—Bernard Berenson

  • Sowmya

    “It’s no longer simply an answer but now our answer.” I love this line Alex. Truly understanding this & removing the focus on “our” can be so freeing…on many levels.

  • Michelle

    Isn’t it also that it was a thoughtful, considered decision? Changing your mind because of who screams the loudest, or what’s right in front of you, or you are tired of thinking about it, are all just as difficult to deal with. I liked your anecdote at the beginning because you were open to changing your mind, but also because you carefully thought it through.

  • Ondrej CR

    It is by sheer coincidence that the NYT have just published a review of a book about the mathematics of changing your mind. It looks really interesting:

    http://www.nytimes.com/2011/08/07/books/review/the-theory-that-would-not-die-by-sharon-bertsch-mcgrayne-book-review.html?emc=tnt&tntemail1=y

    Ondrej

  • Wonderful advice, Alex, and especially pertinent to me right now! I mustn’t get attached to my answers, for they constitute only one perspective. “But I am right!” I protest. Maybe, per the data at hand…but that may not be all the data there is.

    We do tend to be “collectors,” rather like squirrels gathering nuts, no? These ideas and things provide us sustenance, and I guess it’s akin to a sort of death to release them. Wow—very good idea to contemplate, thanks.

  • George Colombo

    Dr. Robert Cialdini’s classic book, Influence, deals with this subject extensively. It’s a tendency that’s hard-wired into our cognitive processes and is used extensively in marketing and politics to manipulate behavior.

    At the risk of turning this into a political discussion, I think one of the most devastating political takedowns of all time was Steven Colbert’s observation about a certain ex-President: “He believes the same thing Wednesday that he believed on Monday, no matter what happened Tuesday.”

  • Gene

    “A foolish consistency is the hobgoblin of little minds, adored by little statesmen and philosophers and divines.”
    —Ralph Waldo Emerson (from Self-Reliance)

  • Shelley

    What an eloquent piece, articulating a favorite local bumper snicker, “SOME OF WHAT YOU THINK IS WRONG.”

    Love the blog; thank you so much.

  • Julie

    Timely, thank you. Obviously meaningful to each in their own way.

    I am struggling through my own quandary and indecision over change. I am trying to decide if this house I bought (a mortgage) in the early 90’s with the intention that it would be my last move, this would be my home forever, I now reconsider due to the economy and social circumstances and decline of the neighborhood. There are frequent burglaries a few of which culminated in homicide against the resident; not good is an understatement.

    I will be 62 next month and I find myself struggling, knowing “how” do I grow old, how do I die? I’ve never done either one before. I don’t know why I suddenly seem filled, more than anything, with fear that I will try to explain this way:

    Have you ever done anything as a child that you considered risky and/or scary, actually it wasn’t scary when you “did” it, only later? My own example is I recall getting on a merry-go-round at the park in my hometown, I’m not sure how old I was, probably 7 or so. It wasn’t mechanically operated, it was kid-operated. There were spokes coming from the center outward which left about 6 places (it would hold twice that many) that were connected in such a way that that by sitting just so and pulling on the bars designed for that purpose, and the more occupants sitting at strategic places also pulling, sort of like a rowing motion, the faster it would go. There were various ways of getting on, the easiest (and safest) was to get on when it was at a standstill. Kids rarely do things the easiest and safest way, and in this case because more than likely it was the only alternative because once started the occupants were disinclined to stop for newcomers. So you could run along side, clinging to the wooden board that made up the seats that went around and pull your self on board. I always made it but actually it did have inherent danger, if you fell and then stood to get up in the wrong place you could have been hit on the head rather severely. I was always glad I’d taken the chance because now I got to enjoy the prize.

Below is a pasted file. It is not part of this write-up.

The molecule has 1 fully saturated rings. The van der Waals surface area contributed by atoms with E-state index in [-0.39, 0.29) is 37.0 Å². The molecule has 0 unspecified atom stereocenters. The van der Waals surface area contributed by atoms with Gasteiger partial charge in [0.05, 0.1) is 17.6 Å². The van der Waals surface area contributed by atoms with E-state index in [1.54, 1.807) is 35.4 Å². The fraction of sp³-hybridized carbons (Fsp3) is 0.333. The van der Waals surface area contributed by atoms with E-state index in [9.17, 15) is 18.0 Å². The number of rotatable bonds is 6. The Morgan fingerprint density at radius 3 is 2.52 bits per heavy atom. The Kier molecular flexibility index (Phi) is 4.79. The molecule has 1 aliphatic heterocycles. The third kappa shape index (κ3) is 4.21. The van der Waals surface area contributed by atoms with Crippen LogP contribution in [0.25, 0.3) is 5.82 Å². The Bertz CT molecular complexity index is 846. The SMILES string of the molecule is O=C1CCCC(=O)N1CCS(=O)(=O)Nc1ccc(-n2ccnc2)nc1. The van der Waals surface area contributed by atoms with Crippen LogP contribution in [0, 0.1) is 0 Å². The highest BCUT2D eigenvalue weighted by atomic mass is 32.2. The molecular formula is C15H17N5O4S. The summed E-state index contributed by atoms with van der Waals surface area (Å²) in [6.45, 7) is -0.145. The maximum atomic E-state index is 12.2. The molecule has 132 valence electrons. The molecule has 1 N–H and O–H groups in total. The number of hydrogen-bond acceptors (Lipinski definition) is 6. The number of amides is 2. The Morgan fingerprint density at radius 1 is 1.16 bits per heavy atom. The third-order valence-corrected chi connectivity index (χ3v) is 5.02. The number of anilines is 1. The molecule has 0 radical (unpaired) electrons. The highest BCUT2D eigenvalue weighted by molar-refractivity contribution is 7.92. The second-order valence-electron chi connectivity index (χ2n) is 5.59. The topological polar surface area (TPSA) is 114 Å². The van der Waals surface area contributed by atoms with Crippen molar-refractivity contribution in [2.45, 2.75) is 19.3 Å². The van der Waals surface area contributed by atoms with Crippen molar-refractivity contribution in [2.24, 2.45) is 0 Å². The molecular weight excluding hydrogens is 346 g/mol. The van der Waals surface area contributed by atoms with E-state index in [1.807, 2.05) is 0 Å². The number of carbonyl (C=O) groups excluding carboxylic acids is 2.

But eventually I wanted to get off and the others weren’t always willing to stop just so one of us could get off, so you would have to reverse the procedure and get off the same way, while it was moving.

    I can remember being torn by fear. One part of me wanted/needed to get off for if you rode too long you risked a stomach upset which is good motivation. But I was afraid, how do I get off? I’ve been riding this and now I need to, want to get off. I HAVE TO get off, my parents will be looking for me, and I just remember being paralyzed with indecision and fear.

    I see death sort of like that, life, the thrill of the ride kept us going for quite a while, we were young and agile when we climbed aboard. But now, we are growing each day older and not as strong or capable and we realize someday we must “get off.” I fear it, just as I feared getting off the merry-go-round. It would have been very foolish to give in to the instincts I felt, I didn’t want to be childish but a part of me wished to cry and call for someone to rescue me and help me off.

    I want help now, I don’t want to do this alone, yet it is the one thing that no one else can do for us. It is possible to have a joint suicide, of course, and maybe that makes a little sense, going into the unknown with someone, even though each inhabits his or her own separate body, so it may be simultaneous but it is not together.